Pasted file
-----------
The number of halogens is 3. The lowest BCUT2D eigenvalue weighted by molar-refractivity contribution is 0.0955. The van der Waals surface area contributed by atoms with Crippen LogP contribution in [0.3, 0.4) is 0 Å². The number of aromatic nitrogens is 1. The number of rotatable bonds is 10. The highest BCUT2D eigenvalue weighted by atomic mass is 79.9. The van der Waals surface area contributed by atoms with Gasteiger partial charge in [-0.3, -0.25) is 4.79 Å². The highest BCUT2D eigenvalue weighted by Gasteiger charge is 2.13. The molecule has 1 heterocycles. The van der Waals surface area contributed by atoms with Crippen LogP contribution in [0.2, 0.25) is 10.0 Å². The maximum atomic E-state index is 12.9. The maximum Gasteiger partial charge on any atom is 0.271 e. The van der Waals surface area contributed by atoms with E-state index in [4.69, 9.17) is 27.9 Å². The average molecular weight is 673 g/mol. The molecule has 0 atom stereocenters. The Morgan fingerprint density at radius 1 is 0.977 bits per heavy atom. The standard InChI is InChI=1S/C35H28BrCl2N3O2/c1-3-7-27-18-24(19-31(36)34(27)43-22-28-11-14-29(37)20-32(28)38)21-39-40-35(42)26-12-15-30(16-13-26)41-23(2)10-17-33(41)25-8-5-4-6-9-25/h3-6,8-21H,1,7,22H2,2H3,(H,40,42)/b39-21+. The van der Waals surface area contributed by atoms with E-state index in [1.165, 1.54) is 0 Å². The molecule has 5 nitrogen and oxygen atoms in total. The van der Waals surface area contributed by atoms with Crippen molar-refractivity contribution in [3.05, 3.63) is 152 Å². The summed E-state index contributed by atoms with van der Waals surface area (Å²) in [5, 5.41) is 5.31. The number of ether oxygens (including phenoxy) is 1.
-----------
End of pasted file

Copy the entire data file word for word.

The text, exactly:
The number of halogens is 3. The lowest BCUT2D eigenvalue weighted by molar-refractivity contribution is 0.0955. The van der Waals surface area contributed by atoms with Crippen LogP contribution in [0.3, 0.4) is 0 Å². The number of aromatic nitrogens is 1. The number of rotatable bonds is 10. The highest BCUT2D eigenvalue weighted by atomic mass is 79.9. The van der Waals surface area contributed by atoms with Gasteiger partial charge in [-0.3, -0.25) is 4.79 Å². The highest BCUT2D eigenvalue weighted by Gasteiger charge is 2.13. The molecule has 1 heterocycles. The van der Waals surface area contributed by atoms with Crippen LogP contribution in [0.2, 0.25) is 10.0 Å². The maximum atomic E-state index is 12.9. The maximum Gasteiger partial charge on any atom is 0.271 e. The van der Waals surface area contributed by atoms with E-state index in [4.69, 9.17) is 27.9 Å². The average molecular weight is 673 g/mol. The molecule has 0 atom stereocenters. The Morgan fingerprint density at radius 1 is 0.977 bits per heavy atom. The standard InChI is InChI=1S/C35H28BrCl2N3O2/c1-3-7-27-18-24(19-31(36)34(27)43-22-28-11-14-29(37)20-32(28)38)21-39-40-35(42)26-12-15-30(16-13-26)41-23(2)10-17-33(41)25-8-5-4-6-9-25/h3-6,8-21H,1,7,22H2,2H3,(H,40,42)/b39-21+. The van der Waals surface area contributed by atoms with E-state index in [1.165, 1.54) is 0 Å². The molecule has 5 nitrogen and oxygen atoms in total. The van der Waals surface area contributed by atoms with Crippen molar-refractivity contribution in [3.05, 3.63) is 152 Å². The summed E-state index contributed by atoms with van der Waals surface area (Å²) in [5, 5.41) is 5.31. The number of ether oxygens (including phenoxy) is 1.